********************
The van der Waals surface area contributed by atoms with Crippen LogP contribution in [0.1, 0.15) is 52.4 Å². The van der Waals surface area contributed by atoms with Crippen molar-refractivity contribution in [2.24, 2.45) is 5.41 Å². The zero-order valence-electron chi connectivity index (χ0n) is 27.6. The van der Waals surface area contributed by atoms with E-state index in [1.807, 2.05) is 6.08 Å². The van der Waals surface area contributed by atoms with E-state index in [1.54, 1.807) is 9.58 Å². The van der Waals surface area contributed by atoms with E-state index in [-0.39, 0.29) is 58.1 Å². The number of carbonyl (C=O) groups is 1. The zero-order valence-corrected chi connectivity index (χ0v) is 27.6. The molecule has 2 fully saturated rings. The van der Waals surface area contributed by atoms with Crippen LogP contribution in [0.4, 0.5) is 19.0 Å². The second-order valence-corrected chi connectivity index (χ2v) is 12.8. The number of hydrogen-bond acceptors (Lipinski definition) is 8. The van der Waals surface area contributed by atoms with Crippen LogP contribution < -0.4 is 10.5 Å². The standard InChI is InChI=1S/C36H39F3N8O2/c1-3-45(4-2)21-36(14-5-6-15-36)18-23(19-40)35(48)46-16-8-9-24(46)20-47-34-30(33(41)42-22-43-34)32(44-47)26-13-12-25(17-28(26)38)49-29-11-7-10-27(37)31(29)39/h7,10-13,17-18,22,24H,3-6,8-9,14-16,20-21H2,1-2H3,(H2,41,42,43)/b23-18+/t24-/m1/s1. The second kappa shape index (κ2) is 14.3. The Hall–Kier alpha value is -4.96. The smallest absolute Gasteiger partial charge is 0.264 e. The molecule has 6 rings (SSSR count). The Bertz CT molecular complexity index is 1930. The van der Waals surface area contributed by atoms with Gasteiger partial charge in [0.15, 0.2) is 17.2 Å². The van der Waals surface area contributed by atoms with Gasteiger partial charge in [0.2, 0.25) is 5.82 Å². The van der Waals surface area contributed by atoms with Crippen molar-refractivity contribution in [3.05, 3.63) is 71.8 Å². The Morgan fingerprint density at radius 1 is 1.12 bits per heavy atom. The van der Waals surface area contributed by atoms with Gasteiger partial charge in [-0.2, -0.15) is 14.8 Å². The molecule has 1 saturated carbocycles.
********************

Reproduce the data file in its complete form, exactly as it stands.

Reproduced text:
The van der Waals surface area contributed by atoms with Crippen LogP contribution in [0.1, 0.15) is 52.4 Å². The van der Waals surface area contributed by atoms with Crippen molar-refractivity contribution in [2.24, 2.45) is 5.41 Å². The zero-order valence-electron chi connectivity index (χ0n) is 27.6. The van der Waals surface area contributed by atoms with E-state index in [1.807, 2.05) is 6.08 Å². The van der Waals surface area contributed by atoms with E-state index in [1.54, 1.807) is 9.58 Å². The van der Waals surface area contributed by atoms with E-state index in [-0.39, 0.29) is 58.1 Å². The number of carbonyl (C=O) groups is 1. The zero-order valence-corrected chi connectivity index (χ0v) is 27.6. The molecule has 2 fully saturated rings. The van der Waals surface area contributed by atoms with Crippen LogP contribution in [0.4, 0.5) is 19.0 Å². The second-order valence-corrected chi connectivity index (χ2v) is 12.8. The number of hydrogen-bond acceptors (Lipinski definition) is 8. The van der Waals surface area contributed by atoms with Crippen LogP contribution < -0.4 is 10.5 Å². The standard InChI is InChI=1S/C36H39F3N8O2/c1-3-45(4-2)21-36(14-5-6-15-36)18-23(19-40)35(48)46-16-8-9-24(46)20-47-34-30(33(41)42-22-43-34)32(44-47)26-13-12-25(17-28(26)38)49-29-11-7-10-27(37)31(29)39/h7,10-13,17-18,22,24H,3-6,8-9,14-16,20-21H2,1-2H3,(H2,41,42,43)/b23-18+/t24-/m1/s1. The second kappa shape index (κ2) is 14.3. The Hall–Kier alpha value is -4.96. The smallest absolute Gasteiger partial charge is 0.264 e. The molecule has 6 rings (SSSR count). The Bertz CT molecular complexity index is 1930. The van der Waals surface area contributed by atoms with Gasteiger partial charge in [0.15, 0.2) is 17.2 Å². The van der Waals surface area contributed by atoms with Gasteiger partial charge in [0.2, 0.25) is 5.82 Å². The van der Waals surface area contributed by atoms with Crippen molar-refractivity contribution in [3.05, 3.63) is 71.8 Å². The Morgan fingerprint density at radius 1 is 1.12 bits per heavy atom. The van der Waals surface area contributed by atoms with Gasteiger partial charge in [-0.2, -0.15) is 14.8 Å². The molecule has 1 saturated carbocycles.